Advantages No foreign exchange charges on FlexAccount debit card use
Disadvantages e-savings account complicated to operate
This was 2 articles until I realised that you can only have one opinion per category. Luckily I kept a copy of the old e-Savings opinion, which follows this review on using a Nationwide FlexAccount abroad.FlexAccount Foreign Exchange savings
I opened a NationWide FlexAccount in conjunction with an e-Savings account. Whilst I'm not particularly impressed with the e-Savings account (see my original 'e-Savings exasperation' article below). I have to say I was pleasantly surprised by how inexpensive it is to withdraw cash with the Debit card abroad. I don't use the account as my main current account so here I'm just opining about the benefits of using the account whilst abroad.On a recent trip to Luxembourg my friend and I both withdrew 3000 Belgian Francs from an ATM; he was withdrawing from an HSBC current account. On returning to the UK we compared how much we had been charged; him: £47.80, me: £44.94. Such savings don't just occur on cash withdrawals - paying for the hotel I received a ForEx rate 2.7% better than he did.
The reason for these savings: Most current accounts overload the ForEx rate in addition to charging commision on the transaction; the NationWide FlexAccount does not suffer either of these inconveniences. Each cash withdrawal from the HSBC account was subjected to a commission of 1% (£1.50 minimum) and then the FoRex rate was changed (in the banks favour - of course...) by a few percent.Consider how much you pay during the whole course of you stay abroad, and the savings you get from using the FlexAccount soon add up - in my experience you'll gain roughly 2-3% over most other current accounts. The lack of a minimum commission charge also means that you aren't penalised for withdrawing small amounts of cash - so you can keep less cash on you (assuming there are enough cash machines for this to be convenient).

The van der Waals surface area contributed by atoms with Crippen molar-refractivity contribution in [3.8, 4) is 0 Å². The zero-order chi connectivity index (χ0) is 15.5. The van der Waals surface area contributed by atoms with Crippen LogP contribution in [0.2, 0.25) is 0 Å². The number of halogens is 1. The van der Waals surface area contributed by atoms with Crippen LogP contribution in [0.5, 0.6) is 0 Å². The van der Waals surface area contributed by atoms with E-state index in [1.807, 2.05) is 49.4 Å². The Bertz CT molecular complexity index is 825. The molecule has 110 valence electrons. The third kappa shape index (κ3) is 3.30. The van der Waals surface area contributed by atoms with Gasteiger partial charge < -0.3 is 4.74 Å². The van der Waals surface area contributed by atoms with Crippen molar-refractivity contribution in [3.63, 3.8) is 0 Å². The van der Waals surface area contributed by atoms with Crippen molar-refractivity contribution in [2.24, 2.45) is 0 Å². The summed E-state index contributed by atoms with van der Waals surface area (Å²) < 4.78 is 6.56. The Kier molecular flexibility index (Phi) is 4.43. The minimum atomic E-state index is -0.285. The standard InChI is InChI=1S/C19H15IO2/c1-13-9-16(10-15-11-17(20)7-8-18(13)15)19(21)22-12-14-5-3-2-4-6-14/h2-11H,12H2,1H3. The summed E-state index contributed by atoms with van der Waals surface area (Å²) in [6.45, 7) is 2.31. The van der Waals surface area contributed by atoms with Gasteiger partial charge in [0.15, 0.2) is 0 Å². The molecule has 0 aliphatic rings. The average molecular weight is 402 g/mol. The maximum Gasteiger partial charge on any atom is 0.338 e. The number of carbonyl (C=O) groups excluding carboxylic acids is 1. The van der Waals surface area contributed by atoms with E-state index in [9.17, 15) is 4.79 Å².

Apparently NationWide credit cards have a similar lack of charges for foreign currency transactions; be aware that you'll still presumably be charged interest from the date of any cash withdrawals though.Note that if, like me, your FlexAccount was opened to access an e-Savings account, you'll need to ask for a form to upgrade the cash card which comes as standard to the VISA debit card. This means going into a branch with the completed form and all told the process takes several weeks.
The interest rate is 5.9% as of 31/3/2001; the base rate at this time was 5.5%. Nationwide haven't yet succumbed to the headline-rate chasing shenanigans favoured by many building societies, so I don't expect this rate to change much other than tracking the Bank of England base rate changes.The web-interface to the accounts is satisfactory. Access is via a customer number, 6-digit pass code and memorable item (which can be any of the three set up when applying for the account). One thing I liked was that I automatically got access to my CashBuilder account, and so can transfer money between all of my instant access accounts.
Transferring money to other (non-Nationwide) accounts is not trivial, and is of the 'fill in a form, print it out & post it to us' variety. I was surprised that there was a fee for making CHAPS payments to other UK bank accounts. The only free transfers seem to be between your own Nationwide instant accounts - disappointing.One nice feature I haven't seen before on an internet banking site (I also use the Citibank and Barclays online banking sites) is that you can order Section 352 Certificates of Tax deduction online, right back to the early nineties.